Shares of EpiPen maker Mylan NV (NASDAQ: MYL) rose nearly 12.5% early Monday following the company’s announcement after markets closed Friday that it had reached an agreement with the U.S. Department of Justice to pay $465 million to resolve questions about the classification of it EpiPen auto-injector products for purposes of the Medicaid drug rebate program.
The company has reduced its full fiscal year 2016 adjusted earnings per share (EPS) guidance from a prior range of $4.85 to $5.15 to a new range of $4.70 to $4.90. Mylan attributed the majority of the change to “previously announced changes in EpiPen Auto-Injector access programs and the upcoming launch of the generic to EpiPen Auto-Injector.”
Mylan also said the settlement terms “provide for resolution of all potential rebate liability claims by federal and state governments as to whether the product should have been classified as an innovator drug for [Centers for Medicaid and Medicare Services] CMS purposes and subject to a higher rebate formula.”
CEO Heather Bresch said:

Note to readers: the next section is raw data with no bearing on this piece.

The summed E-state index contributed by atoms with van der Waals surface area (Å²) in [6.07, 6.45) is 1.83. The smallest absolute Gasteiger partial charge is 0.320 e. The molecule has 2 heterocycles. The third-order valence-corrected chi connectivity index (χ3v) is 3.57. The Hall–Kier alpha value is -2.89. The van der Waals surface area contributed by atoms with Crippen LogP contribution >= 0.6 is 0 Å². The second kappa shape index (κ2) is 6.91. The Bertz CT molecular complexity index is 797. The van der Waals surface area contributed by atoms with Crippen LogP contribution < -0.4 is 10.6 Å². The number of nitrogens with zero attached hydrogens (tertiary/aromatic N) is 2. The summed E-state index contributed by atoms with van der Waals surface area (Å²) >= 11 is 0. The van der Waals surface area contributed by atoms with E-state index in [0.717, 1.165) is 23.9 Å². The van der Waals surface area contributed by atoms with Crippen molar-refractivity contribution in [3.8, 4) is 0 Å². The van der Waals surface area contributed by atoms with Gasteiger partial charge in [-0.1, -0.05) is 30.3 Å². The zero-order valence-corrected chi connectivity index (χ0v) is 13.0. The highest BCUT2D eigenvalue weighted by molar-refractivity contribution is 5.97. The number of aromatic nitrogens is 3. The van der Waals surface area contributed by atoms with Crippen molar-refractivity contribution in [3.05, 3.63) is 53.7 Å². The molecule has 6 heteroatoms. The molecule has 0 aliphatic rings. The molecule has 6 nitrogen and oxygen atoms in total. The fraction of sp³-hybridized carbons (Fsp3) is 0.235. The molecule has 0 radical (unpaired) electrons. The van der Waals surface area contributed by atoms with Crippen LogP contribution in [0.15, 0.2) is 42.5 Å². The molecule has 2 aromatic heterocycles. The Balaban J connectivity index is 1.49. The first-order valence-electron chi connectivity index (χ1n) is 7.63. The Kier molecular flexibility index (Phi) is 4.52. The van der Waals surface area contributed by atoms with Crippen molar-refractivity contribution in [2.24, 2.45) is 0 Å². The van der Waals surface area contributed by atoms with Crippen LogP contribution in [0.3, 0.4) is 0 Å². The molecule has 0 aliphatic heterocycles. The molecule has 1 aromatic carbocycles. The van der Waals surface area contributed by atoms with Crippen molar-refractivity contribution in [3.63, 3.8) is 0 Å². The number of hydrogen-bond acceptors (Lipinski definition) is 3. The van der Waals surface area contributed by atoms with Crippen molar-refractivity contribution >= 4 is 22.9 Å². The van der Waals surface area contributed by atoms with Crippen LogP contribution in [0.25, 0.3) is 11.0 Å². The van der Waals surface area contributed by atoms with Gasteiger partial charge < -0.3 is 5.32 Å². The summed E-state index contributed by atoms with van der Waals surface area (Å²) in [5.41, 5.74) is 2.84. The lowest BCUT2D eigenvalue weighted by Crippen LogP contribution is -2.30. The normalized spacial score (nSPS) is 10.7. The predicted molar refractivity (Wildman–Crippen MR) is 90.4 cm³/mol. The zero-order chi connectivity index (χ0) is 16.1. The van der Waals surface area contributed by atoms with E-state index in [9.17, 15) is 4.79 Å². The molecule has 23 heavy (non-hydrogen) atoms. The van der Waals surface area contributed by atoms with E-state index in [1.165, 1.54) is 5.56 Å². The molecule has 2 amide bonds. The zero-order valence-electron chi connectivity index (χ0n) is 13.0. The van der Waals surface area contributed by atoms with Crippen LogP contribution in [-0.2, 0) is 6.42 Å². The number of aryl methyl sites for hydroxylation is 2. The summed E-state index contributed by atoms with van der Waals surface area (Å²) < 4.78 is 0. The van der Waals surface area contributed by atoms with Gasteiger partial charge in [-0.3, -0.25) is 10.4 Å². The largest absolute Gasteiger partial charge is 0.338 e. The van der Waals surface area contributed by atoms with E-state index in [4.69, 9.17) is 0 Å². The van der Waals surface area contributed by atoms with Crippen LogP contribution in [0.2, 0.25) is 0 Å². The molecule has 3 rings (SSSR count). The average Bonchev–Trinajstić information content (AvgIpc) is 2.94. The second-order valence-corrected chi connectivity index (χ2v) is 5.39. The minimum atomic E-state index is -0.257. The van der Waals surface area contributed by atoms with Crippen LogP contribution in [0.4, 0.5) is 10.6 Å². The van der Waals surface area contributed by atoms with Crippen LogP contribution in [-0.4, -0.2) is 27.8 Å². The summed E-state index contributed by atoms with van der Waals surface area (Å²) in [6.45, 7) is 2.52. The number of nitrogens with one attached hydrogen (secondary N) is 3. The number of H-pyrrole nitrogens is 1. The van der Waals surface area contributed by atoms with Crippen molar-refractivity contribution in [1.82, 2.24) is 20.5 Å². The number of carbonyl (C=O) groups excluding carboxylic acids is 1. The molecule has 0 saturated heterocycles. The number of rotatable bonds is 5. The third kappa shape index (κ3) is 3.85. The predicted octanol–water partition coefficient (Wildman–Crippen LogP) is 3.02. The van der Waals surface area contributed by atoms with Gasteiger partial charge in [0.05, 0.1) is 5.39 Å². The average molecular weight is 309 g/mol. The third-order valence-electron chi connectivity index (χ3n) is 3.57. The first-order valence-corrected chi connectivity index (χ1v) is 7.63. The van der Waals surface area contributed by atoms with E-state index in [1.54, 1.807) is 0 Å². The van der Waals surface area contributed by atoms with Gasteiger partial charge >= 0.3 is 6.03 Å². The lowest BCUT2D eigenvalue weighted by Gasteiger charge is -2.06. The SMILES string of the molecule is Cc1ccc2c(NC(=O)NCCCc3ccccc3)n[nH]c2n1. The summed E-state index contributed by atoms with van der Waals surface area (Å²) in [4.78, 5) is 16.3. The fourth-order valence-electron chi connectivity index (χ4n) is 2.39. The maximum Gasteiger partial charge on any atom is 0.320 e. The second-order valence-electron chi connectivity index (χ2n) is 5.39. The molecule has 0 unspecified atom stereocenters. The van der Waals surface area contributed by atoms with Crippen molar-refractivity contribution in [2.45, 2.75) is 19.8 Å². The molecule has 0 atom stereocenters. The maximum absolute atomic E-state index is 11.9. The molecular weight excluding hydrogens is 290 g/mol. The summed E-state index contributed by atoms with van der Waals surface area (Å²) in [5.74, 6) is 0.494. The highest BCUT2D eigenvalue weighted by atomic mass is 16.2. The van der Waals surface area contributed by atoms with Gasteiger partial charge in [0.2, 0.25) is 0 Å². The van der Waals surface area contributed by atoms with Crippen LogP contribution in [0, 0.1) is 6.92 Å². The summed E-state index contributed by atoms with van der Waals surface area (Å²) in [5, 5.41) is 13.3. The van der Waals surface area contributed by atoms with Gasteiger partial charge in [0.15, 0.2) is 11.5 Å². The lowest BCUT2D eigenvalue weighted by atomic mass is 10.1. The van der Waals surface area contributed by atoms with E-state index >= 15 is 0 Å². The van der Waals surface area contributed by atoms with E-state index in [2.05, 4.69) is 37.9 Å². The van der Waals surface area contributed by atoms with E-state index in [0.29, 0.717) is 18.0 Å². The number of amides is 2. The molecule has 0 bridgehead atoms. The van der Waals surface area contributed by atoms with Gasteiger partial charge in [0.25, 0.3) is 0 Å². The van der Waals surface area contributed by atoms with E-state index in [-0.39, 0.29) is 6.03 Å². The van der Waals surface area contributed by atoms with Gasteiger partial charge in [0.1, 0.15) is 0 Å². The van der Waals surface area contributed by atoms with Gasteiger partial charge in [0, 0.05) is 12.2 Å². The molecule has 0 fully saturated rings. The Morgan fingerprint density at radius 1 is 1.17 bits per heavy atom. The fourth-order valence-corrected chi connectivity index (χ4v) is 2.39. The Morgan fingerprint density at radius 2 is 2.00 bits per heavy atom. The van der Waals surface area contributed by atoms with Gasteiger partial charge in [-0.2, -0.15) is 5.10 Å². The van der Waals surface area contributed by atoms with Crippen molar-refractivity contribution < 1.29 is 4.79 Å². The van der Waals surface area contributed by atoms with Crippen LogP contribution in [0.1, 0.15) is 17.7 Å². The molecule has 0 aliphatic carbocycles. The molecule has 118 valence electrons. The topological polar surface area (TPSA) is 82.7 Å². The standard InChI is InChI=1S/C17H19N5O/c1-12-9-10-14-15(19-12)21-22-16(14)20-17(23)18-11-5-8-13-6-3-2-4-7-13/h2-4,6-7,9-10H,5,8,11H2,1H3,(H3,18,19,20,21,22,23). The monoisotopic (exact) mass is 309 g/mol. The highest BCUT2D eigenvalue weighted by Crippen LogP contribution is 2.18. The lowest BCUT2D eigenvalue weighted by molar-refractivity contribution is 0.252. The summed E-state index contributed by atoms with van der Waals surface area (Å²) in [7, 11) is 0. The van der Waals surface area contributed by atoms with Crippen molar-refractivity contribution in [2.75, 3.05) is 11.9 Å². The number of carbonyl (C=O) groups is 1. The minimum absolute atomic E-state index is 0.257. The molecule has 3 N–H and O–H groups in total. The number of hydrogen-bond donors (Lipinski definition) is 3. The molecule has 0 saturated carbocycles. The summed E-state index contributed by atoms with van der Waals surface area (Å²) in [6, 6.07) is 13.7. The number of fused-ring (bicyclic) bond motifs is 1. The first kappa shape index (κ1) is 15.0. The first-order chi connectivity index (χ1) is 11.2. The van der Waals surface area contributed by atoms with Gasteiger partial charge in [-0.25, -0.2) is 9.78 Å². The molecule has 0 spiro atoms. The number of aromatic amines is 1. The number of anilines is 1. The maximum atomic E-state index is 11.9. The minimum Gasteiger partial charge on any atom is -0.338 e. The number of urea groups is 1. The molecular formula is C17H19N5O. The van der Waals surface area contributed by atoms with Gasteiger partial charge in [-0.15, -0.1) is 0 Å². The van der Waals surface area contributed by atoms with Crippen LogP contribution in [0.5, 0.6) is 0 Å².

This agreement is another important step in Mylan’s efforts to move forward and bring resolution to all EpiPen Auto-Injector related matters. The agreement is in addition to the significant steps Mylan has taken in relation to EpiPen Auto-Injector over the past several weeks, including the unprecedented, pending launch of a generic version of EpiPen Auto-Injector and expansion of our patient access programs for this product. Entering into this settlement is the right course of action at this time for the Company, its stakeholders and the Medicaid program.
Bresch’s statement came after intense grillings in from of both houses of Congress, and has not been greeted warmly by some lawmakers. Bloomberg New reported that Connecticut Democratic Senator Richard Blumenthal said:
This settlement is a shadow of what it should be — lacking real accountability for Mylan’s apparent lawbreaking. The deal short circuits investigation and fact finding necessary to determine the scope of illegality, culpability of individuals, and proof of criminal wrongdoing.
Mylan stock traded up about 9% in the mid-afternoon at $39.18 in a 52-week range of $35.58 to $55.51. The low was posted last Friday. The stock’s consensus 12-month price target is $55.41.